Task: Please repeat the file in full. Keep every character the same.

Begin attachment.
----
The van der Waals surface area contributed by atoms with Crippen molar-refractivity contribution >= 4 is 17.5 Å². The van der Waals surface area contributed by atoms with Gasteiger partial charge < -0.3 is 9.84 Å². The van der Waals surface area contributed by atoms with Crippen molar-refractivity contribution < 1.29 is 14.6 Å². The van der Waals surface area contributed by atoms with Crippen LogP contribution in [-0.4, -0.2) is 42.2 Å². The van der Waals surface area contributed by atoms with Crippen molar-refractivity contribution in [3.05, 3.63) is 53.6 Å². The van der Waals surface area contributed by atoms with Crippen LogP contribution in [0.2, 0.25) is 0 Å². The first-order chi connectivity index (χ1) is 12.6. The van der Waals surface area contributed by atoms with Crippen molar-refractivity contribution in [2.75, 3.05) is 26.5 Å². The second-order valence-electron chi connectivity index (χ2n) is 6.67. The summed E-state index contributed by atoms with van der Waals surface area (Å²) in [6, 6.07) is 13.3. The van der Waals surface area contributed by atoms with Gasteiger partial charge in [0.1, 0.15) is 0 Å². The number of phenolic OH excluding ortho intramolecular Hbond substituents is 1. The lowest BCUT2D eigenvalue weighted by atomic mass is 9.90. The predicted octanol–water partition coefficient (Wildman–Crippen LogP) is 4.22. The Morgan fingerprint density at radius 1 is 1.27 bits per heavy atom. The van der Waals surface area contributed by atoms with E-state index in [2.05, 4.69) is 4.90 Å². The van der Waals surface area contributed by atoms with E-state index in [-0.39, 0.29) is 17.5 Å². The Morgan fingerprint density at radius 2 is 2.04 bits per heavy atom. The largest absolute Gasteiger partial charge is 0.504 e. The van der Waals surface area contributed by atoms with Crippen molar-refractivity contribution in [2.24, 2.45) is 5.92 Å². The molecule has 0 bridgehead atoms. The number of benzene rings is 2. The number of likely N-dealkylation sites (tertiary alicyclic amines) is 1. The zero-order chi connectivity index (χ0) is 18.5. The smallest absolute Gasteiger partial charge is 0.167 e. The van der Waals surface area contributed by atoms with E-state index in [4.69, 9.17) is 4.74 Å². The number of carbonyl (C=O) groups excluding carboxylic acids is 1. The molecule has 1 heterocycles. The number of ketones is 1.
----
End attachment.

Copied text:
The van der Waals surface area contributed by atoms with Crippen molar-refractivity contribution >= 4 is 17.5 Å². The van der Waals surface area contributed by atoms with Gasteiger partial charge < -0.3 is 9.84 Å². The van der Waals surface area contributed by atoms with Crippen molar-refractivity contribution < 1.29 is 14.6 Å². The van der Waals surface area contributed by atoms with Crippen LogP contribution in [-0.4, -0.2) is 42.2 Å². The van der Waals surface area contributed by atoms with Crippen molar-refractivity contribution in [3.05, 3.63) is 53.6 Å². The van der Waals surface area contributed by atoms with Crippen LogP contribution in [0.2, 0.25) is 0 Å². The first-order chi connectivity index (χ1) is 12.6. The van der Waals surface area contributed by atoms with Crippen molar-refractivity contribution in [2.75, 3.05) is 26.5 Å². The second-order valence-electron chi connectivity index (χ2n) is 6.67. The summed E-state index contributed by atoms with van der Waals surface area (Å²) in [6, 6.07) is 13.3. The van der Waals surface area contributed by atoms with Gasteiger partial charge in [0.1, 0.15) is 0 Å². The number of phenolic OH excluding ortho intramolecular Hbond substituents is 1. The lowest BCUT2D eigenvalue weighted by atomic mass is 9.90. The predicted octanol–water partition coefficient (Wildman–Crippen LogP) is 4.22. The Morgan fingerprint density at radius 1 is 1.27 bits per heavy atom. The van der Waals surface area contributed by atoms with E-state index in [2.05, 4.69) is 4.90 Å². The van der Waals surface area contributed by atoms with E-state index in [-0.39, 0.29) is 17.5 Å². The Morgan fingerprint density at radius 2 is 2.04 bits per heavy atom. The largest absolute Gasteiger partial charge is 0.504 e. The van der Waals surface area contributed by atoms with Crippen molar-refractivity contribution in [2.24, 2.45) is 5.92 Å². The molecule has 0 bridgehead atoms. The number of benzene rings is 2. The number of likely N-dealkylation sites (tertiary alicyclic amines) is 1. The zero-order chi connectivity index (χ0) is 18.5. The smallest absolute Gasteiger partial charge is 0.167 e. The van der Waals surface area contributed by atoms with E-state index in [4.69, 9.17) is 4.74 Å². The number of carbonyl (C=O) groups excluding carboxylic acids is 1. The molecule has 1 heterocycles. The number of ketones is 1.